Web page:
[C++] Quick question about infinite for-loop

9 posts

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Ahoy :)
I’m currently attending a C++ programming course, and I stumbled upon a way to make an infinite loop I haven’t seen before:

 
for (;;) 
{
   //infinite loop
}

My question is simple… Why does this work / what is the logic behind it?

 
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That would mean pretty much, inititialize nothing, check nothing (missing boolean defaults to true in for loops) and increment nothing.

for(A;B;C) {
    D();
}

// Would be equivalent to:

A;
while(B) {
    D();
    C;
}

// With the only difference that a missing B dafaults to true in a for loop.

E.g.

for(;;) {
    foo();
}

// Is equivalent to:

while(true) {
    foo();
}
 
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Or more simply:

Why does it work? Because you have NO EXIT CONDITION.

QED

 
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I think he was wondering why the syntax works at all.

 
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Someone, thanks.

Draganviper, correct :)

 
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Originally posted by draganviper:

I think he was wondering why the syntax works at all.

Because an empty statement is still a valid statement.

It’s called NOOP (NO OPeration)

 
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Originally posted by Draco18s:
Originally posted by draganviper:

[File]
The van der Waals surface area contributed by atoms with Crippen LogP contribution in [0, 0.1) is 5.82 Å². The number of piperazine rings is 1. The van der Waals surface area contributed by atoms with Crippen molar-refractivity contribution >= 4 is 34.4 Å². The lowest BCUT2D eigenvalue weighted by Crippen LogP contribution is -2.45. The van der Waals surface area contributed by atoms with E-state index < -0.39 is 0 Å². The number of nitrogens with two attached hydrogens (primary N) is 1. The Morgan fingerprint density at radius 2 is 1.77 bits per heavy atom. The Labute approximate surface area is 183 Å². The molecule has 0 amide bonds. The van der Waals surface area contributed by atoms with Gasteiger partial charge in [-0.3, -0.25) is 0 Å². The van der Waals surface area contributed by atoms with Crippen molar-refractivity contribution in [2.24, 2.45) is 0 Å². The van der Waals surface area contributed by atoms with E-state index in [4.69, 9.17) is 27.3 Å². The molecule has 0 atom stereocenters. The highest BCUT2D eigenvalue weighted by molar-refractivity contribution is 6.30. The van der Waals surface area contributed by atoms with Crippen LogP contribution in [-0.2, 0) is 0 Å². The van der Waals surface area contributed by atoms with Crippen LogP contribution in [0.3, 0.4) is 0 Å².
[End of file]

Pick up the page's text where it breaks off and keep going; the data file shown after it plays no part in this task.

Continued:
I think he was wondering why the syntax works at all.

Because an empty statement is still a valid statement.

It’s called NOOP (NO OPeration)

I don’t think an empty for loop would actually use the NOOP statement, it would be pointless. Loop structures are high level structures, on the assembly level it’s just clever goto statements.

 
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Originally posted by Drakim:
Originally posted by Draco18s:
Originally posted by draganviper:

I think he was wondering why the syntax works at all.

Because an empty statement is still a valid statement.

It’s called NOOP (NO OPeration)

I don’t think an empty for loop would actually use the NOOP statement, it would be pointless. Loop structures are high level structures, on the assembly level it’s just clever goto statements.

Ahem. for(;;) contains 3 NOOP statements, also known as empty statements (outside of the for() statement, you can use ; on an otherwise empty line as a NOOP).

As a for() statement requires 3 statements to be made, you must pass three NOOP statements, if you wish it to be empty (e.g. infinite loop).

 
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I think Drakim was talking about the actual generation of a nop instruction by the compiler (versus simply including no statement). For example, for(;;) in AS3 would generate something like this:

jump L1

L2: 
label         	

L1: 
jump L2

There is no nop instruction in that bytecode. I don’t know if it’s the same in C++ or if it would vary between compilers.